|講師||Mark WEEKS 准教授|
|開講部局||教養教育院 2019年度 前期|
In an informal atmosphere, this course provides students with important skills, practice and confidence in communicating research effectively through presentations. It emphasizes logical clarity and enjoying constructive communication across fields.
Most of us are stressed by the need to give presentations about our research, especially if it's in a second or third language. This course attempts to deal with that from the beginning by creating a, friendly, interactive atmosphere in which students are not afraid to make mistakes.
Secondly, at a cognitive level, I have students examine closely why they are presenting, and help them realize that a presentation is not usually an end in itself; a research presentation generally has the functions of disseminating results or progress, garnering useful feedback, perhaps making useful contacts. In short, a research presentation is not usually an exam. Even if our research is going to be "tested" by some in the audience, that should have the constructive effect of improving our research.
With that in mind, I make it clear to the students that when they present in class, they should focus on getting useful feedback, which doesn't necessarily mean entertaining the audience but keeping them interested and facilitating understanding through clear organization and delivery of material. So that raises what is definitely a central issue of the course, making a logically clear and persuasive case for an idea through the presentation. That means supporting a clearly stated thesis and cutting incidental material within a strictly controlled time frame.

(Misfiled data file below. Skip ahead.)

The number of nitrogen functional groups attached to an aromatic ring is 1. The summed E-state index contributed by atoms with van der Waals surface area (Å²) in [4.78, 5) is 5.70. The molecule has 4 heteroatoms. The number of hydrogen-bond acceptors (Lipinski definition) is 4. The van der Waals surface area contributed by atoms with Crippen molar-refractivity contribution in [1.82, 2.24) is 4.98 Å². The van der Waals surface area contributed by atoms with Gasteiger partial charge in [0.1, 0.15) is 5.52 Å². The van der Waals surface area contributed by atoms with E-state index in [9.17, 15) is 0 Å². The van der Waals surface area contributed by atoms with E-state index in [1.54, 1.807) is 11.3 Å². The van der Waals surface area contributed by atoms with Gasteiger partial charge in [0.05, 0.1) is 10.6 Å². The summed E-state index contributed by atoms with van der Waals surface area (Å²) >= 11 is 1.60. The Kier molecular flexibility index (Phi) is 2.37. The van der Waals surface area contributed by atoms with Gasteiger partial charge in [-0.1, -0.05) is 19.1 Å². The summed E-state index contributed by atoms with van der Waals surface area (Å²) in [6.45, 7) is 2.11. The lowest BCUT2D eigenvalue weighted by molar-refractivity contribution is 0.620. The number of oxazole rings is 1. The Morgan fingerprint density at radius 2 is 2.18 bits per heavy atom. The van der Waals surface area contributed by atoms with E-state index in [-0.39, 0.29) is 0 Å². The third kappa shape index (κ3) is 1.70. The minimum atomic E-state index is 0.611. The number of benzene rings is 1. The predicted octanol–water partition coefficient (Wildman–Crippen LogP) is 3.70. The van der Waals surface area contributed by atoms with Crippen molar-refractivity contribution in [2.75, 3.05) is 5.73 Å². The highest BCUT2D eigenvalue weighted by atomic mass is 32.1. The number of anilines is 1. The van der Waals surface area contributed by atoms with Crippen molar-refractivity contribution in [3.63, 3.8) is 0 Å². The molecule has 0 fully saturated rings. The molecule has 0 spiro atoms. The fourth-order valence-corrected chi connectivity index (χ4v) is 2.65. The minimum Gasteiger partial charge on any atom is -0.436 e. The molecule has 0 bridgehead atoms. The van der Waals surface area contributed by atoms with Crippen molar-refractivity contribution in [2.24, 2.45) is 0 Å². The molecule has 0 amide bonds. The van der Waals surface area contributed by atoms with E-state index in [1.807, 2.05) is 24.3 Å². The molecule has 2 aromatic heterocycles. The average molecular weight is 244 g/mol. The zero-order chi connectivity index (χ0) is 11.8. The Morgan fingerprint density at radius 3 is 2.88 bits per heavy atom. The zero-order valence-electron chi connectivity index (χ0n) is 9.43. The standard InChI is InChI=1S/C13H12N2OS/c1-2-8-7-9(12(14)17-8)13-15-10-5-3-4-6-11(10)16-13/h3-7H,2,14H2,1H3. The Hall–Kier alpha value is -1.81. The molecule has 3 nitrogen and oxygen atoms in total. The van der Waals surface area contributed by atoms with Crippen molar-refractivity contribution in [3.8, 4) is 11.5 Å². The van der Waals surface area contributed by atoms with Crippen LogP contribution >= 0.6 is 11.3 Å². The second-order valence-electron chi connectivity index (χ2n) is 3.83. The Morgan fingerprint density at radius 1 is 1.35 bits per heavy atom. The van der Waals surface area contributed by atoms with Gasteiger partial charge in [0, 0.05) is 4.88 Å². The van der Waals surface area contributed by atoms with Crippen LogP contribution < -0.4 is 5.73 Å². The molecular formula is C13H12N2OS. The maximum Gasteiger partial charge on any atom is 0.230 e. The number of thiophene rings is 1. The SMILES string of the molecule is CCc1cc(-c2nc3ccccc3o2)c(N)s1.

The other important issue I've discovered is giving plenty of feedback. I help students individually on request as they prepare their two presentations for each course, particularly with structural and slide design issues. I give detailed feedback after their presentations, along with somewhat less detailed (but nevertheless very useful) feedback from fellow students. The goal, I tell them, is not to produce a faultless presentation, since that is almost impossible, but to improve through consideration of the feedback and through experience.
The central aims of this course are to help students/researchers in any field to:
Most lessons include a short interactive lecture by the instructor on themes listed below, with related group or class discussions and exercises. Here is a tentative schedule:
(1) Introduction: various aims and pleasures of presentations
(2) Reducing nervousness, finding your main idea and significance
(3) Creating logical flow, considering the audience’s knowledge and motivations
(4) Effective slide design principles
(5) Delivery: voice, body language, interaction with slides
(6) Question time strategies and language
(7)-(9) 1st presentations
(10) Communicating at the right level for different audiences
(11) Editing and delivery techniques for adapting to situations
(12)-(14) 2nd presentations
(15) Course review
Two presentations 40%
April 28, 2020